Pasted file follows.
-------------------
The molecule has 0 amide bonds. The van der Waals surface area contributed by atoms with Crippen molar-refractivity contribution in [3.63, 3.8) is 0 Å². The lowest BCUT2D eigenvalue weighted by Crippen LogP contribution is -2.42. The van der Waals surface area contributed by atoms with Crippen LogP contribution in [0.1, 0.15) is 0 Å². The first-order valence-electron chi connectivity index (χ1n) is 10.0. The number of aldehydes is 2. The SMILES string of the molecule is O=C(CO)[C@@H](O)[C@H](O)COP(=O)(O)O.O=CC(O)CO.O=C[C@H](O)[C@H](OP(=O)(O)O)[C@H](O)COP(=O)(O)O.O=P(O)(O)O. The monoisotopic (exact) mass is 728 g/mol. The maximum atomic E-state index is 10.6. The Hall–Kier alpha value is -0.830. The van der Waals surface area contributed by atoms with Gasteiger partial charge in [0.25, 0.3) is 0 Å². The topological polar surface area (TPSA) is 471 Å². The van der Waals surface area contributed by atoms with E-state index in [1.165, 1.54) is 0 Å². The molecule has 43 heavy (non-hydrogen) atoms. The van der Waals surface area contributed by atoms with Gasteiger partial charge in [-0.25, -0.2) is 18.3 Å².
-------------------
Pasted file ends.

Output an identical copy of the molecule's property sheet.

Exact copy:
The molecule has 0 amide bonds. The van der Waals surface area contributed by atoms with Crippen molar-refractivity contribution in [3.63, 3.8) is 0 Å². The lowest BCUT2D eigenvalue weighted by Crippen LogP contribution is -2.42. The van der Waals surface area contributed by atoms with Crippen LogP contribution in [0.1, 0.15) is 0 Å². The first-order valence-electron chi connectivity index (χ1n) is 10.0. The number of aldehydes is 2. The SMILES string of the molecule is O=C(CO)[C@@H](O)[C@H](O)COP(=O)(O)O.O=CC(O)CO.O=C[C@H](O)[C@H](OP(=O)(O)O)[C@H](O)COP(=O)(O)O.O=P(O)(O)O. The monoisotopic (exact) mass is 728 g/mol. The maximum atomic E-state index is 10.6. The Hall–Kier alpha value is -0.830. The van der Waals surface area contributed by atoms with Gasteiger partial charge in [0.25, 0.3) is 0 Å². The topological polar surface area (TPSA) is 471 Å². The van der Waals surface area contributed by atoms with E-state index in [1.165, 1.54) is 0 Å². The molecule has 43 heavy (non-hydrogen) atoms. The van der Waals surface area contributed by atoms with Gasteiger partial charge in [-0.25, -0.2) is 18.3 Å².